5 EXAMPLE VI The glass of this example was 25.0% V, 71.5% 0, 3.5% P made by heating 9 gms. V and 1 gm. P 0 heated in a fused silica tube with a hydrogen torch for 5 6 An illustrative example of forming in the present case consists of gradually increasing the current through the device, and then decreasing it slowly. This process is repeated, progressively raising the value of the highest minutss until thoroughly fused. 5 current, until upon subsequent gradual reduction of the current, the characteristic is approximately that of a EXAMPLE VII simple resistor. The current is then increased again to The glass in this example was 245% V, 713% O values in excess of 20m1llran1peres and abruptly removed. 34% P, Pb made by heating 83 V205, 09 If the formation complete the low signal resistance of gm. P265 and 08 gm Pbo in a fused Silica tub; with a 10 the device w ll have increased many fold over its value hydro en torch for 5 minutes until thoroughly fused. Just before the abrupt Cummt removal In a typlcal sample, that of Example III, two such cycles (to 8 ma. EXAMPLE VII1 and then to 16 ma.) achieved the desired multi-state The glass in this example was 24.4% V, 70.8% 0, P P 3.4% P 14% Ba made by heating 83 V205, 9 15 Specific current-voltage characteristics which are gm P905 and Q3 gm B210 in a fused Silica tube with a obtainable with the materials of Examples IX according hydrogen torch for 5 minutes until thoroughly fused. to me Procfidum f above are Presented 111 v FIGS. 4-13 of the drawing. Each of the FIGS. 4-13 EXAMPLE IA corresponds to characteristics obtained with the mate- The glass in this example was 53% As, 43% Te, 4% 2O rials of the respective Examples IX. Each figure shows Br made by heating 3.95 gms. arsenic, 5.52 gms. telluri- 2 curves, a high resistance curve designated HR terum and 0.31 gm. bromine at 600 C. for 60 minutes, minating into a negative resistance portion, and a second, low resistance curve designated LR in each instance. EXAMPLE X Note that these materials exhibit similar electrical The glass in this example was 20.8% Na, 18.5% B, behavior. Typical data which have been obtained in the 9.0% Ti, 51.7% 0 prepared by heating 1 gm. B 0 (hyforegoing investigations are tabulated in Table I. drated) to fusion until no further bubbles evolved, adding The peak voltage values can be varied over a con- 1.5 gms. Na CO and 0.87 gm. Ti O and heating for 5 siderable range by slight variations in sample treatment minutes with hydrogen torch until thoroughly fused. and the precise values quoted in Table I are not to be The electrical characteristics of samples prepared in acconstrued as necessarily unalterable properties of the cordance with each of Examples IX were measured material alone.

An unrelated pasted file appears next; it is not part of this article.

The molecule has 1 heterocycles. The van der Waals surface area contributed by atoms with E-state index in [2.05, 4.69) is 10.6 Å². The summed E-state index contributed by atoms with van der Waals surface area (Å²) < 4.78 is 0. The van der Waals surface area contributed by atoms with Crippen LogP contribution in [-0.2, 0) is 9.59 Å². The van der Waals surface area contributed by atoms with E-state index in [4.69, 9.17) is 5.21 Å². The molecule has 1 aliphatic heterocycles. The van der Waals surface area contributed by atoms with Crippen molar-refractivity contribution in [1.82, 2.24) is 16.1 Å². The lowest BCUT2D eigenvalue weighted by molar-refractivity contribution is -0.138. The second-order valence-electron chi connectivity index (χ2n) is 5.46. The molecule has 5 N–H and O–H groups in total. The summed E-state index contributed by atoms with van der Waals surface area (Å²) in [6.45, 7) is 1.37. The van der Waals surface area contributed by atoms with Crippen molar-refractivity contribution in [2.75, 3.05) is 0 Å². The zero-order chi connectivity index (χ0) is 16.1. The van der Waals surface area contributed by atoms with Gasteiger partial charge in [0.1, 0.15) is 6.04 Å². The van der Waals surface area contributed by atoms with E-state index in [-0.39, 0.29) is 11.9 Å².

Table 1 Exam. System Composition (moi percent) Conductivity I Vp* (0h1n -cm.- l I .i AsIeI 46[As}16{le138[1l 1H 52 1I AsleI 43IAs 28{'Ie]29[1] 440- III. AsTe1 53[As]43['1e]4[1] 340- 10 IV AsTeSe 40[As]48lIel1 [Se]- 610" AsTlSe 30IAs]27['Il]43[Se 3-10- 250 Vt"... oP OiV]71.5[O]3.5P 510- 5 VII VOP1 b "4 Ei V]71.0[O]3.-1[P]l ()[Pb e-ltH 65 VIII"- VOPBa. 24.4[v]70.s[o]3.4[1 ]1 4[Ba] 10- 100 IX As'IeBr. 53[.\s]i3[Te]4[Br 310- 30 X "i NaBTlCL. 20.8[Nal18.5[B]9.0[Ti]51.7[0] 10- i 55 *Ieak voltage (volts).

using the means illustrated in FIG. 3A and FIG. 318. FIG. 3A shows the glass sample 20 resting in a pool of indium-gallium alloy 21 atop a brass base member 22. The alloy pool was used to insure proper contact between the base member and the sample. A conductive pin 23 holds the point contact 24 in contact with the glass sample. The point contact with a 5 mil tungsten wire having a hemispherical point on a reduced portion with a diameter of 0.5 mil. The point contact may alternatively be platinum or phosphorus-bronze or any conductive, high-melting metal. Although the data presented was obtained using point contacts, completely similar effects have been observed with broad-area contacts. If a broad-area contact is desired, evaporated gold contacts or indium dots may be used which are conventional in the art. For experimental purposes a wire immersed in a drop of indium-gallium alloy placed atop the sample provided an adequate broad-area contact of the order of mils diameter. This arrangement is illustrated in FIG. 3B wherein a conductive wire 25 is shown contacting an alloy pool 26 atop the sample 27. The device is otherwise identical to that of FIG. 3A.

Prior to obtaining the indicated multivalued currentvoltage characteristic, it was generally found necessary to form the diode. Electrical forming of point contact devices is well established, particularly in transistor techno-logy. The resultant electrical contact is often referred to as non-ohmic which means a contact which provides a non-linear current-voltage characteristic.

The unexpected existence of two resistance states in these glass materials and an attendant negative resistance capability will suggest many device applications to those skilled in the art.

Various specific applications of particular interest, which are by no means exhaustive or limiting, are specifically presented in the following description.

A primary application for electronic devices is in the field of switching. Devices of this invention are capable of high-speed switching over a significant useful load range. The switching behavior of diodes constructed according to this invention was investigated using a diode fabricated of the material of Example III and connected in the circuit of FIG. 14.